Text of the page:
Switching from using picture boards to an iPad has made such a difference in our sons life; when friends he hasn’t seen for a while come to visit he will go and get his iPad now and show them pictures he has taken, including those of his work colleagues. He seems to find it very easy to use and gets a lot of satisfaction out of it. We don’t need to communicate on his behalf as much and he is more confident.
In our second story of how assistive technology is supporting people with disability to take control and gain independence in many areas of their lives, one man’s main carer, his mother, shares how switching from using low tech communication aids to high tech communication aids has made all the difference in her son’s life.
I’m Debbie and my family and I live on the outskirts of Denmark. We have lived there for seven years, after my husband and I decided on retiring to the Great Southern’s peace and quiet. We have two sons and our 42-year-old son, Robert, lives with us. He is deaf and has intellectual disability. While it’s been an adjustment moving away from the metropolitan area, we received wonderful support from our LAC (Local Area Coordinator) in Denmark. Robert thoroughly enjoys working for a charitable store near us. He is a gentle man with a happy soul.
Robert is quite independent in terms of day-to-day living, although requires significant prompting in some areas. If I lay his clothes out for him, he can get dressed himself. Robert has fine motor control and thoroughly enjoys completing 1000-piece jigsaw puzzles, which we frame and display around the house. He also completes latch-hook rugging but his visual capacity is declining as he grows older.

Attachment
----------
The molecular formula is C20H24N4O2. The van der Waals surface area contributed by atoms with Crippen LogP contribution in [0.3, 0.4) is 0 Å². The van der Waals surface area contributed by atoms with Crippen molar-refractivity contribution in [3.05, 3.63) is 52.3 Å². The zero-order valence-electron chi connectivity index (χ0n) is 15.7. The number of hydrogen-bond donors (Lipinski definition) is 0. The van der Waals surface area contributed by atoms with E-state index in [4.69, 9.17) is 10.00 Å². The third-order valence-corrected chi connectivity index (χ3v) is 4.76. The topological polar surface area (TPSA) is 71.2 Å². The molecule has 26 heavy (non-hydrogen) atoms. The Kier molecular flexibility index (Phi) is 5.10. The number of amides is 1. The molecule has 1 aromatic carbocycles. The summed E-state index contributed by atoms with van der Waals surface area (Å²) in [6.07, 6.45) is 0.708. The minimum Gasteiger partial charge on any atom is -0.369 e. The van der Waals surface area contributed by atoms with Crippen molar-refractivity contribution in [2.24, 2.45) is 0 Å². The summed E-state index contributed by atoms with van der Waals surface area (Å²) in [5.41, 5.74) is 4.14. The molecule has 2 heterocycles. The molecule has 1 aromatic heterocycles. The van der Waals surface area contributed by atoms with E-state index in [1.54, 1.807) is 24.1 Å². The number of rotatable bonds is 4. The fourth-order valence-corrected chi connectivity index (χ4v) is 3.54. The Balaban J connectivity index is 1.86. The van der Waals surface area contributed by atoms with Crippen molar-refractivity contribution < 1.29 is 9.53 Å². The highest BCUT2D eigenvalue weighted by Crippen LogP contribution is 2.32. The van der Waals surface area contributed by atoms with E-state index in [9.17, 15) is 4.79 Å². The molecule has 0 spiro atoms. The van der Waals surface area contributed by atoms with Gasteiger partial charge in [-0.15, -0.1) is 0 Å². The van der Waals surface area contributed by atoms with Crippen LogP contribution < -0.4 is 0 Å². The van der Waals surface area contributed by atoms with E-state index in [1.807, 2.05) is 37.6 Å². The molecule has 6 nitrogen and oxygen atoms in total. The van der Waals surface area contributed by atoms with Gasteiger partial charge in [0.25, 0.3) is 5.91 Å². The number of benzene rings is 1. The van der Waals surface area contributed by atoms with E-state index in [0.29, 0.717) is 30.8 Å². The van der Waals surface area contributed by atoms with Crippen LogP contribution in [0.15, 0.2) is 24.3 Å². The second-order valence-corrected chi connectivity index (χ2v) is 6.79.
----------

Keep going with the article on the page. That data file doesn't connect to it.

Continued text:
Communication is where Robert requires a lot of assistance. He doesn’t use formal Auslan sign language but has his own way of communicating. He uses non-verbal signs such as the gesture for wanting a drink (forming a hand to reflect gripping a glass and bringing it to your mouth) or wanting something to eat (a bowl shape in one hand with the other hand imitating use of a fork). This is how he makes himself understood to others. He is able to write his own name and his reading skills extend to being able to pick out certain words (such as his name). He can also identify initials.
Until recently, Robert relied on manual communication methods, such as picture boards, to communicate with family and friends. This was not transportable so he was dependent upon us to help him communicate with others.
Through information and support provided by our LAC, we bought an iPad for Robert and are learning to use the ProLoquo2Go app. We’ve uploaded pictures of people he’s close to (family, friends, work colleagues and support staff) and other information specific to his needs and hobbies. He now uses this as his primary method of communication and takes it to work. As a result of this assistive communication device, we’ve seen Robert’s confidence increase which motivates him to try and interact with others more.
It’s a learning process because technology doesn’t come easily to my husband and me. We don’t use email, social media or mobile phones, so we’re thankful for the support available. Seeing the positive difference it’s making to Robert’s overall quality of life makes it all worthwhile. Robert is currently quite dependent on us for support, particularly me, and increasing his independence is a goal. We see this communication device as the way to get there.
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